How often is it covered? Medicare Part B (Medical Insurance) covers a foot exam every 6 months as long as you haven't seen a foot care professional for another reason between visits. Who's eligible? All people with Part B who have diabetes, diabetic peripheral neuropathy, and loss of protective sensations are covered. Your costs in Original Medicare To find out how much your specific test, item, or service will cost, talk to your doctor or other health care provider. The specific amount you’ll owe may depend on several things, like: Other insurance you may have How much your doctor charges Whether your doctor accepts assignment The type of facility The location where you get your test, item, or service Your doctor or other health care provider may recommend you get services more often than Medicare covers. Or, they may recommend services that Medicare doesn’t cover. If this happens, you may have to pay some or all of the costs. It’s important to ask questions so you understand why your doctor is recommending certain services and whether Medicare will pay for them. Continue reading >>

How To Complete Diabetic Shoe Medicare Forms Correctly

How To Complete Diabetic Shoe Medicare Forms Correctly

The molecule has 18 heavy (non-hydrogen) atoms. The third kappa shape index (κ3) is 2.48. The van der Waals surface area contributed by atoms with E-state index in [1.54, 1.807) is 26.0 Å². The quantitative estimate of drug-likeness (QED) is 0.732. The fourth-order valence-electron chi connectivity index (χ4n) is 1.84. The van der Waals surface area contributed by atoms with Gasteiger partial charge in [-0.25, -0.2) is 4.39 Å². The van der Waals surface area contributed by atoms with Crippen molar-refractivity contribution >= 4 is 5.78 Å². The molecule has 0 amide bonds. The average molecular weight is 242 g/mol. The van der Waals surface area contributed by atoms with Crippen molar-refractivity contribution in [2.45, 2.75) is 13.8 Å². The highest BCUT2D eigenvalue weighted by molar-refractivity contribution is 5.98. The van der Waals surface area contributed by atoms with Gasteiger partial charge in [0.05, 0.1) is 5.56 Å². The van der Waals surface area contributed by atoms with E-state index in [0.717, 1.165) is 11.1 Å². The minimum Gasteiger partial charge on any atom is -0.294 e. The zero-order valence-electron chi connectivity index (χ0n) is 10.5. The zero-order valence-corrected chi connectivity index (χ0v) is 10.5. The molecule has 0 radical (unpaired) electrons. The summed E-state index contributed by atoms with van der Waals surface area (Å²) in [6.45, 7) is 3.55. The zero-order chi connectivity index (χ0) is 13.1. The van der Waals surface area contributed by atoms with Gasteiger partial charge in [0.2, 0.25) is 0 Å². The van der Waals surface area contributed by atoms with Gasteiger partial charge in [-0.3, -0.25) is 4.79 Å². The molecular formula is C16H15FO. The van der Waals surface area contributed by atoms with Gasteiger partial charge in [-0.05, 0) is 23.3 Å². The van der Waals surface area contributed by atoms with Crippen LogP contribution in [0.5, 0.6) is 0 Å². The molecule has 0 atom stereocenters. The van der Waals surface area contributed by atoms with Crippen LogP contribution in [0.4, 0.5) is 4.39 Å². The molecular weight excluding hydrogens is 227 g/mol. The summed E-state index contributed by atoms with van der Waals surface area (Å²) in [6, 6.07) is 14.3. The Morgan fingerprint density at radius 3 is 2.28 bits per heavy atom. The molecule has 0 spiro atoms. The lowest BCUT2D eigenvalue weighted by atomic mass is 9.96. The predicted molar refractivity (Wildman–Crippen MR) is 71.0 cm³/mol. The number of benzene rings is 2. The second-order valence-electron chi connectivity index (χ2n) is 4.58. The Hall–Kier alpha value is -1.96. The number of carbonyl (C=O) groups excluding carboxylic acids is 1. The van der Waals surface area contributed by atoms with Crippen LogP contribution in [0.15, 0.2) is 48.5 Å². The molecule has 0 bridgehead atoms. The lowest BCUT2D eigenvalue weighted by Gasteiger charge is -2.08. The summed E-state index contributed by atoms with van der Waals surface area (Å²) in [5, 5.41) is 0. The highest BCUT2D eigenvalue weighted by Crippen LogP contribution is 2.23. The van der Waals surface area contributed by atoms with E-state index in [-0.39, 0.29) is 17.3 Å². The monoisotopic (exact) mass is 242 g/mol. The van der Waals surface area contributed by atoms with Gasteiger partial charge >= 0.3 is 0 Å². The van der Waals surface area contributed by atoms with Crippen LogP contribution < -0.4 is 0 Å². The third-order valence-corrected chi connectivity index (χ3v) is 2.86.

Issue Number: Volume 29 - Issue 11 - November 2016 This author guides podiatrists through compliance paperwork for diabetic shoes that can help ensure payment for diabetic shoes. The purpose of this article is to provide the recipe to create a documentation packet that will pass a Diabetic Shoe Pre-Payment Review. If you have ever seen Chopped on the Food Network, chefs compete for $10,000 as they try to make stellar dishes using surprise ingredients. Thankfully, the Diabetic Shoe Compliance paperwork is nothing like Chopped. The required documents are clearly defined beforehand without any surprise ingredients. Read the ingredients and follow the directions. Since the “freshness” of the ingredients is important, the lifespan of each document is included. Although there are nine ingredients, the recipe is simple. 1. Detailed written order (prescription). Include space for prescribing shoes (A5500), the quantity of custom inserts (A5513) or quantity of prefab heat-moldable inserts (A5512). This must be dated within six months of dispensing shoes. 2. Statement of certification. Include space for asking the date of the last diabetic exam. The Statement of Certification must be dated within three months of dispensing shoes. (For the last diabetic exam, see item 3 below.) 3. Diabetes management exam. This is the diabetic exam progress note from the MD managing the patient’s diabetes. I recommend asking the MD only for the date of this exam. If the progress note is needed later for a pre-payment review, one can easily obtain the exam note. In my opinion, your referring MDs may object to copying their notes for every patient with diabetes. Giving you the date of the exam is much less time-consuming for the MD’s office. This must be an exam within six months of dispensi Continue reading >>